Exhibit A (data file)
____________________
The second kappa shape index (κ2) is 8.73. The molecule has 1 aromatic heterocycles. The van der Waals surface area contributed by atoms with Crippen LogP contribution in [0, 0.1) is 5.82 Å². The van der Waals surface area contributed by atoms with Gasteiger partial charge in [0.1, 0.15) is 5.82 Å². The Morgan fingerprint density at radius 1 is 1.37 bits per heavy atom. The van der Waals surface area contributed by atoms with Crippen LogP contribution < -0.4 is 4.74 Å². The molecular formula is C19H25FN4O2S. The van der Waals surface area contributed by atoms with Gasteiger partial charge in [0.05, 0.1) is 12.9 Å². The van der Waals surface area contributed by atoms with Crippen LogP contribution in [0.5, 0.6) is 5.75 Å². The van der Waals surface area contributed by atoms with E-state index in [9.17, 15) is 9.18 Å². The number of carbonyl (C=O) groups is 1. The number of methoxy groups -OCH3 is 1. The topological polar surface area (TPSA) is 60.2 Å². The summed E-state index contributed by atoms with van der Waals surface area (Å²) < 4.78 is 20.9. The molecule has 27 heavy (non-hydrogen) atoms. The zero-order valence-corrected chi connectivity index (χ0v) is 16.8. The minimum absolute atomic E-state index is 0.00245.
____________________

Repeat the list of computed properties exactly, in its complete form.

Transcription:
The second kappa shape index (κ2) is 8.73. The molecule has 1 aromatic heterocycles. The van der Waals surface area contributed by atoms with Crippen LogP contribution in [0, 0.1) is 5.82 Å². The van der Waals surface area contributed by atoms with Gasteiger partial charge in [0.1, 0.15) is 5.82 Å². The Morgan fingerprint density at radius 1 is 1.37 bits per heavy atom. The van der Waals surface area contributed by atoms with Crippen LogP contribution < -0.4 is 4.74 Å². The molecular formula is C19H25FN4O2S. The van der Waals surface area contributed by atoms with Gasteiger partial charge in [0.05, 0.1) is 12.9 Å². The van der Waals surface area contributed by atoms with Crippen LogP contribution in [0.5, 0.6) is 5.75 Å². The van der Waals surface area contributed by atoms with E-state index in [9.17, 15) is 9.18 Å². The number of carbonyl (C=O) groups is 1. The number of methoxy groups -OCH3 is 1. The topological polar surface area (TPSA) is 60.2 Å². The summed E-state index contributed by atoms with van der Waals surface area (Å²) < 4.78 is 20.9. The molecule has 27 heavy (non-hydrogen) atoms. The zero-order valence-corrected chi connectivity index (χ0v) is 16.8. The minimum absolute atomic E-state index is 0.00245.